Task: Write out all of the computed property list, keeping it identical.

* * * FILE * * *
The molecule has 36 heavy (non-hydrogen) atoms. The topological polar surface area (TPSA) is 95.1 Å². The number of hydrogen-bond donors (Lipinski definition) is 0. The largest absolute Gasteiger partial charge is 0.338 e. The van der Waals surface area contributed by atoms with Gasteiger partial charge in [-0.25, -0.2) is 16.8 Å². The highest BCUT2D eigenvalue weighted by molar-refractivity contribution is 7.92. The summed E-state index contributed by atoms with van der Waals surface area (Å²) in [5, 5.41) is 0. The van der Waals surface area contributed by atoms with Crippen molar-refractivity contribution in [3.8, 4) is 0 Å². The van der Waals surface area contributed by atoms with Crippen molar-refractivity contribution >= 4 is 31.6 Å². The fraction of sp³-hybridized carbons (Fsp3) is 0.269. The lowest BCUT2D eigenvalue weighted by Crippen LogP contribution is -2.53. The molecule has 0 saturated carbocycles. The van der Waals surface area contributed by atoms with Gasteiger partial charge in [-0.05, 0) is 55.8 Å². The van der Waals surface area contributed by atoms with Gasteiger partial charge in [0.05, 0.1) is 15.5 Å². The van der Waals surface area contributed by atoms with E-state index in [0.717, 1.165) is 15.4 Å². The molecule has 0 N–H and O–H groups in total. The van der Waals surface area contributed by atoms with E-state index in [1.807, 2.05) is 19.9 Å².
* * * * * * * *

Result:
The molecule has 36 heavy (non-hydrogen) atoms. The topological polar surface area (TPSA) is 95.1 Å². The number of hydrogen-bond donors (Lipinski definition) is 0. The largest absolute Gasteiger partial charge is 0.338 e. The van der Waals surface area contributed by atoms with Gasteiger partial charge in [-0.25, -0.2) is 16.8 Å². The highest BCUT2D eigenvalue weighted by molar-refractivity contribution is 7.92. The summed E-state index contributed by atoms with van der Waals surface area (Å²) in [5, 5.41) is 0. The van der Waals surface area contributed by atoms with Crippen molar-refractivity contribution in [3.8, 4) is 0 Å². The van der Waals surface area contributed by atoms with Crippen molar-refractivity contribution >= 4 is 31.6 Å². The fraction of sp³-hybridized carbons (Fsp3) is 0.269. The lowest BCUT2D eigenvalue weighted by Crippen LogP contribution is -2.53. The molecule has 0 saturated carbocycles. The van der Waals surface area contributed by atoms with Gasteiger partial charge in [-0.05, 0) is 55.8 Å². The van der Waals surface area contributed by atoms with Gasteiger partial charge in [0.05, 0.1) is 15.5 Å². The van der Waals surface area contributed by atoms with E-state index in [0.717, 1.165) is 15.4 Å². The molecule has 0 N–H and O–H groups in total. The van der Waals surface area contributed by atoms with E-state index in [1.807, 2.05) is 19.9 Å².